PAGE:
·         Clear drying school glue

Here’s What You’ll Need To Do:

1.      Help your child to cut out a cover and back from the cardboard.

2.      Using the cover as a template, cut the construction paper to fit inside.

3.      Stack the book – cover, construction paper pages, back – and punch two holes (one at the top and one at the bottom) of the left side.

4.      Secure the book together. Thread half a pipe cleaner through each hole. Leave a little slack so that your child can open the book, and twist to tie. If you’re worried about your child poking herself with the sharp ends of the pipe cleaners, use yarn or ribbon instead.

Stop here and take the book on vacation. Honestly, if your child decorates the cover now it will deteriorate during the trip. Don’t spend your time off listening to whines over lost pom poms or wet tissue paper. Wait until you get home to have her jazz it up with a mini masterpiece that features a scene from vacation. Bring a baggie with pens, pencils, crayons or markers wherever you go and let her add to the pages. You can also bring a few extra sheets of paper to make new pages if necessary. Simply untie the pipe cleaners, yarn or ribbon and place the new sheets in. When you get home have her decorate the cover any way she wants.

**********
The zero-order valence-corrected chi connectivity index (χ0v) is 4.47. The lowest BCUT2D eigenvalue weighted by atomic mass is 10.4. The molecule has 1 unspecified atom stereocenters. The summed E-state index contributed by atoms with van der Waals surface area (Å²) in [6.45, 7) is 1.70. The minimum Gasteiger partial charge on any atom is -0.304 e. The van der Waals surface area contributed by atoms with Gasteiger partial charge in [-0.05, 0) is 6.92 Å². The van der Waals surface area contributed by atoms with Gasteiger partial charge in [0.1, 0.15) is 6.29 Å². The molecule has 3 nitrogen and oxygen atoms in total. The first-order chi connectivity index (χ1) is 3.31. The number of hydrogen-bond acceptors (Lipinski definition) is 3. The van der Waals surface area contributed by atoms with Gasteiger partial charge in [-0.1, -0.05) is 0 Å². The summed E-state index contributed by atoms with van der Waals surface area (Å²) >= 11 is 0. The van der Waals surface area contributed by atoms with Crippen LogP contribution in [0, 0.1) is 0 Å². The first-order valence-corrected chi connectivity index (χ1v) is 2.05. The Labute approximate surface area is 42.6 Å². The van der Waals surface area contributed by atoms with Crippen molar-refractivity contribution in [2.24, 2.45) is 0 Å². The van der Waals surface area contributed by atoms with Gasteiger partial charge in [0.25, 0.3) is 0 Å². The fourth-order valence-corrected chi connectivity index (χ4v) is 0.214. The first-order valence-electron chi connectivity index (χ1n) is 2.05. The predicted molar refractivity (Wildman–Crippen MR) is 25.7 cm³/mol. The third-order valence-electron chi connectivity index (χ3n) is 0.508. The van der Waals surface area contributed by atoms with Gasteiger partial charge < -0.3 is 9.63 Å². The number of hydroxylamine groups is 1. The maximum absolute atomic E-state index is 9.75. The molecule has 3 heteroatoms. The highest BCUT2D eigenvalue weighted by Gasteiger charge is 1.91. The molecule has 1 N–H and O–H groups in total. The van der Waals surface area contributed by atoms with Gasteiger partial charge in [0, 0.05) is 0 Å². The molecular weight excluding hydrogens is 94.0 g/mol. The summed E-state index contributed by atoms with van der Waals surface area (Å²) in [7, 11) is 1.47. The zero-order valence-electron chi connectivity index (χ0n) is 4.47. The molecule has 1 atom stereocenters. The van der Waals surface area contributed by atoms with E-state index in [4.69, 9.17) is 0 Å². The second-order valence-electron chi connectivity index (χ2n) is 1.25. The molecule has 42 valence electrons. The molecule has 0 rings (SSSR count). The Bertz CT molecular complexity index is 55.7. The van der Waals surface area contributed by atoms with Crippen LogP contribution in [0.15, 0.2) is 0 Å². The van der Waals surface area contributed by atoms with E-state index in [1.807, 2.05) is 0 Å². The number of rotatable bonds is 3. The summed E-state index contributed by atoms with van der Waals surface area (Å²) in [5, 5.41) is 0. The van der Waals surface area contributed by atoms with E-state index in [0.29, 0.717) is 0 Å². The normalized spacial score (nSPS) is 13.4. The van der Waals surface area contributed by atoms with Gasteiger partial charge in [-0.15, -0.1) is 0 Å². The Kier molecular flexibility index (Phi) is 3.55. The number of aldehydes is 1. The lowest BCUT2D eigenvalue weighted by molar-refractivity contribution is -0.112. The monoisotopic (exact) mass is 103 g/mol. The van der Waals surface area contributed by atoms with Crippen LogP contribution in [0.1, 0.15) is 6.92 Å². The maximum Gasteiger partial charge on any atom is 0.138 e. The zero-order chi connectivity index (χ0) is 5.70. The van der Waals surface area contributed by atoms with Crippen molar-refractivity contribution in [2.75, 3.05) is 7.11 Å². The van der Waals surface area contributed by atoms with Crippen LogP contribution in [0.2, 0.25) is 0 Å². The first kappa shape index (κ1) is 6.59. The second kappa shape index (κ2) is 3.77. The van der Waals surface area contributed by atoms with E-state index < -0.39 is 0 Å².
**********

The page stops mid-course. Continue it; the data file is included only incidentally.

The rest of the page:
Another option for the cover is to bring home a few vacation mementos to collage on. Glue on cleaned sea shells, a ticket from a play that you saw or anything else that she brought back with her (within reason of course!).
Are you looking for more creative kids' crafts? Check out and follow my Pinterest board for more ideas!
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Monday, May 26, 2014

Kids' Color Mixing: Cupcake Canvas